First Aid & Emergency Care for Breathing Problems in Pets

Estimated Reading Time 5 minutes
First Aid & Emergency Care for Breathing Problems in Pets

Emergencies are something we all dread. No pet parent wants to experience an emergency with their canine or feline buddy. Unfortunately, emergencies can happen despite all the necessary precautions taken. That’s why pet parents need to be familiar with basic first aid and CPR. This knowledge can mean life or death for pets that suffer from emergency problems such as breathing difficulties. Continue reading to learn how to identify the signs of breathing difficulties in pets and how to help animals suffering from them.

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Causes of Breathing Problems in Pets

Many conditions can cause breathing problems in both dogs and cats. The main part of the animal’s body responsible for breathing and oxygenation is the respiratory system. This is also the most commonly affected organ system in the majority of breathing difficulty cases in both dogs and cats.

Therefore, a common cause of breathing difficulties in pets is respiratory infections. This can be due to bacterial pathogens like Chlamydia in cats, viruses like canine distemper in dogs, or fungal spores such as Aspergillosis. It can also be classified as a primary respiratory infection or secondary to an underlying health condition.

Infections like these cause severe inflammation of the pet’s respiratory tract, resulting in the narrowing of the airways. In some cases, the lining of the respiratory tract produces mucus in response to the infection, obstructing the airways and resulting in dogs and cats not being able to breathe properly.

In severe cases, the infection can spread from the upper respiratory tract to the lungs, causing pneumonia. This leads to congestion of the lungs and causes inefficient oxygen exchange during breathing, which results in severe breathing problems in pets.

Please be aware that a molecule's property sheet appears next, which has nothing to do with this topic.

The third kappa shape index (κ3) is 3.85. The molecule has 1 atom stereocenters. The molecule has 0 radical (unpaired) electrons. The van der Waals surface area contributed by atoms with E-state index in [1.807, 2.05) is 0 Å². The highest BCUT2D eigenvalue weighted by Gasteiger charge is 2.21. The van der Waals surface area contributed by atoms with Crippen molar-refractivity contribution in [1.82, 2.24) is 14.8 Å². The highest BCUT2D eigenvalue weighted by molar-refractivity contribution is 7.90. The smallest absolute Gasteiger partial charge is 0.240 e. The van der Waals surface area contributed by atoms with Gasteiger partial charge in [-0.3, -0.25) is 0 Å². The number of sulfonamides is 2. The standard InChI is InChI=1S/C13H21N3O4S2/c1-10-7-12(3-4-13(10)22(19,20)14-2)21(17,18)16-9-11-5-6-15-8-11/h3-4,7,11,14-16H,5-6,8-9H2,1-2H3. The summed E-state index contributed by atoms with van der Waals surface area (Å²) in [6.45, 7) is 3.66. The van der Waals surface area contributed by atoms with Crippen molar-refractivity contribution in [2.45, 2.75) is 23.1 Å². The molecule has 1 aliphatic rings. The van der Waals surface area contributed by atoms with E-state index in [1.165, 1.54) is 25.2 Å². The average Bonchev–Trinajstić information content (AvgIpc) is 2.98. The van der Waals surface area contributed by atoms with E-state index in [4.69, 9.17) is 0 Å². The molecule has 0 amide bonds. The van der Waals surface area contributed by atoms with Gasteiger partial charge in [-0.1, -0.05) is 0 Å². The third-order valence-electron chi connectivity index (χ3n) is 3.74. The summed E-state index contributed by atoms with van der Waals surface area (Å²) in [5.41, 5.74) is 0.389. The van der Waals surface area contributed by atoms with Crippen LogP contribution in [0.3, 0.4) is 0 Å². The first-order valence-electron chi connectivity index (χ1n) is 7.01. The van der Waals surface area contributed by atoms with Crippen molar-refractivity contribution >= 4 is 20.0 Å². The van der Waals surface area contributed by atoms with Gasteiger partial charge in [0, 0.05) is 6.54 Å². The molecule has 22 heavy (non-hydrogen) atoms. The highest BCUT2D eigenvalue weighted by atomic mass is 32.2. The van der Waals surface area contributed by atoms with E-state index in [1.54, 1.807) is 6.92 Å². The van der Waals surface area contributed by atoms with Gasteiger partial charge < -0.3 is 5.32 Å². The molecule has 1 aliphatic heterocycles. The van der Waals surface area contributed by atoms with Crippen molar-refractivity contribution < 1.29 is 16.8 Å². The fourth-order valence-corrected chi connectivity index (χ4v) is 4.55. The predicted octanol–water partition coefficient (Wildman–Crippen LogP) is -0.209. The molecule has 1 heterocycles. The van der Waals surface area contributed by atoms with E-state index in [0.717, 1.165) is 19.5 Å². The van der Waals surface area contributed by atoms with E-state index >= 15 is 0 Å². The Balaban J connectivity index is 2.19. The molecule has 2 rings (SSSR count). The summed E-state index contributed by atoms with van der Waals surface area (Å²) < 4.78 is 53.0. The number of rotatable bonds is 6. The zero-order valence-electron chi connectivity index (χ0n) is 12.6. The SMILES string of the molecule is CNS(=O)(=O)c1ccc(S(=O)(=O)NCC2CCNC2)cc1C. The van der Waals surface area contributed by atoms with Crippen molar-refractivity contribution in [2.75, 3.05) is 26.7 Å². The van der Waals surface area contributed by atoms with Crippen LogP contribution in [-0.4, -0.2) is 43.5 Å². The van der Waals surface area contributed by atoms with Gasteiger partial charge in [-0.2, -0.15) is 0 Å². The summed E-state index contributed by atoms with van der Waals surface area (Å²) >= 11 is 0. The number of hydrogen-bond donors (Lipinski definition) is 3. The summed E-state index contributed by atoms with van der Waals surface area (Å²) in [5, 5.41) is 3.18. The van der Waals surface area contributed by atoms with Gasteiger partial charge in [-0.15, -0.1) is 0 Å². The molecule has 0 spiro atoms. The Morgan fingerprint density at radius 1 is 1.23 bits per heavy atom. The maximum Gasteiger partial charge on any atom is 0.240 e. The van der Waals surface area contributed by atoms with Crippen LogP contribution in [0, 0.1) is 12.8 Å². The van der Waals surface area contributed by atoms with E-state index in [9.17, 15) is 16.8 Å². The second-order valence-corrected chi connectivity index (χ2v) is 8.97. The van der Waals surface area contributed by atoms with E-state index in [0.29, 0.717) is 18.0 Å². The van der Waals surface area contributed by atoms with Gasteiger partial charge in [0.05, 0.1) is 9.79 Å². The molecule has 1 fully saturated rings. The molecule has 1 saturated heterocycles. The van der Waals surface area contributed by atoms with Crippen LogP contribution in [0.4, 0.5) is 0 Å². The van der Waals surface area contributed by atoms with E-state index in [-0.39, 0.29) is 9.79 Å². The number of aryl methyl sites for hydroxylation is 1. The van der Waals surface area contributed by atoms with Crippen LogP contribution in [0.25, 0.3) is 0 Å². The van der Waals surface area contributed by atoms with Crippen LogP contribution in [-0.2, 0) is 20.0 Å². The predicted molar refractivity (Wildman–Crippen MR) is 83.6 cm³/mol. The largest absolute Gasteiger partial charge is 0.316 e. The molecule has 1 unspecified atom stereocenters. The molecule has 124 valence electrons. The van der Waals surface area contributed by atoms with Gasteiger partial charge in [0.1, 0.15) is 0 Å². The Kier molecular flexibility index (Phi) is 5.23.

Another common cause of breathing problems in dogs and cats is cardiovascular disease. Their respiratory and cardiovascular system are closely related to each other in terms of physiological function and any condition that affects the latter results in breathing problems for both dogs and cats.

Heart disease in both dogs and cats is characterized by the weakness of heart muscles causing insufficient blood circulation throughout the animal’s body. Since the blood’s primary function is to deliver oxygen to different tissues and organs, insufficient circulation results in decreased oxygenation of all organs. The body tries to compensate for the decreased circulation by retaining water in the system, which leads to congestion and ultimately causes breathing problems for pets.

Breathing problems can also be due to mechanical or anatomical changes in the respiratory tract. Obstruction of the upper airways due to foreign body obstruction is another leading cause of breathing difficulties in dogs and cats. It can be due to food lodged in the oral cavity or upper airways, or tumors that partially or completely obstruct the respiratory tract.

Symptoms of Respiratory Distress in Dogs and Cats